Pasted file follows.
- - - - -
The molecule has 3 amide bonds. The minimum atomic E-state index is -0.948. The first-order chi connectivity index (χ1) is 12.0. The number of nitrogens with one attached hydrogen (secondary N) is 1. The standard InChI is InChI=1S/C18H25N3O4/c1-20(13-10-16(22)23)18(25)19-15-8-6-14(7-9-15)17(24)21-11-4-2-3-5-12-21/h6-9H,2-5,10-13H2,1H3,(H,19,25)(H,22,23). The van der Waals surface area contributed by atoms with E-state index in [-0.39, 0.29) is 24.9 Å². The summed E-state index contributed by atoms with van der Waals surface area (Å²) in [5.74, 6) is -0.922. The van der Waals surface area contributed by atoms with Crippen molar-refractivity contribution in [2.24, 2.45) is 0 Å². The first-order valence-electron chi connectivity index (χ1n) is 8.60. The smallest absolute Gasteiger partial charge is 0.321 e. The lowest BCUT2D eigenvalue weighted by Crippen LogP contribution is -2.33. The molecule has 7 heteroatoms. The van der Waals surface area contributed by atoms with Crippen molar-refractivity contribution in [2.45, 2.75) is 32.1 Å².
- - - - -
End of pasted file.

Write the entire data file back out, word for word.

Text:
The molecule has 3 amide bonds. The minimum atomic E-state index is -0.948. The first-order chi connectivity index (χ1) is 12.0. The number of nitrogens with one attached hydrogen (secondary N) is 1. The standard InChI is InChI=1S/C18H25N3O4/c1-20(13-10-16(22)23)18(25)19-15-8-6-14(7-9-15)17(24)21-11-4-2-3-5-12-21/h6-9H,2-5,10-13H2,1H3,(H,19,25)(H,22,23). The van der Waals surface area contributed by atoms with E-state index in [-0.39, 0.29) is 24.9 Å². The summed E-state index contributed by atoms with van der Waals surface area (Å²) in [5.74, 6) is -0.922. The van der Waals surface area contributed by atoms with Crippen molar-refractivity contribution in [2.24, 2.45) is 0 Å². The first-order valence-electron chi connectivity index (χ1n) is 8.60. The smallest absolute Gasteiger partial charge is 0.321 e. The lowest BCUT2D eigenvalue weighted by Crippen LogP contribution is -2.33. The molecule has 7 heteroatoms. The van der Waals surface area contributed by atoms with Crippen molar-refractivity contribution in [2.45, 2.75) is 32.1 Å².